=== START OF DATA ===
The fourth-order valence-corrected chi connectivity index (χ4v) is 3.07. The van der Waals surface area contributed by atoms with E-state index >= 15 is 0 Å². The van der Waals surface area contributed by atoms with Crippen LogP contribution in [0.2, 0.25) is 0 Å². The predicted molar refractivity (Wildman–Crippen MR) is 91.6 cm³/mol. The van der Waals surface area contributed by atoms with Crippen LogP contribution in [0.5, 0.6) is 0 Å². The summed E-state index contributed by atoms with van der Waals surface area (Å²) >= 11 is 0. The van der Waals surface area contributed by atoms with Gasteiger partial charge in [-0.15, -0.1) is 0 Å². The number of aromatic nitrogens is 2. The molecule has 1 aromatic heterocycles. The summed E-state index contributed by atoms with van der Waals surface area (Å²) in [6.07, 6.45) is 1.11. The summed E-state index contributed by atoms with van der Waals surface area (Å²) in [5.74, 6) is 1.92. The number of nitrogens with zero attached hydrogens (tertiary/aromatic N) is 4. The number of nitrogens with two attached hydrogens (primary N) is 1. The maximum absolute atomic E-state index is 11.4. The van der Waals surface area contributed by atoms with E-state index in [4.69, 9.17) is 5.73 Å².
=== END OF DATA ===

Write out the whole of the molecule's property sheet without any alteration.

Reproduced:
The fourth-order valence-corrected chi connectivity index (χ4v) is 3.07. The van der Waals surface area contributed by atoms with E-state index >= 15 is 0 Å². The van der Waals surface area contributed by atoms with Crippen LogP contribution in [0.2, 0.25) is 0 Å². The predicted molar refractivity (Wildman–Crippen MR) is 91.6 cm³/mol. The van der Waals surface area contributed by atoms with Crippen LogP contribution in [0.5, 0.6) is 0 Å². The summed E-state index contributed by atoms with van der Waals surface area (Å²) >= 11 is 0. The van der Waals surface area contributed by atoms with Gasteiger partial charge in [-0.15, -0.1) is 0 Å². The number of aromatic nitrogens is 2. The molecule has 1 aromatic heterocycles. The summed E-state index contributed by atoms with van der Waals surface area (Å²) in [6.07, 6.45) is 1.11. The summed E-state index contributed by atoms with van der Waals surface area (Å²) in [5.74, 6) is 1.92. The number of nitrogens with zero attached hydrogens (tertiary/aromatic N) is 4. The number of nitrogens with two attached hydrogens (primary N) is 1. The maximum absolute atomic E-state index is 11.4. The van der Waals surface area contributed by atoms with E-state index in [4.69, 9.17) is 5.73 Å².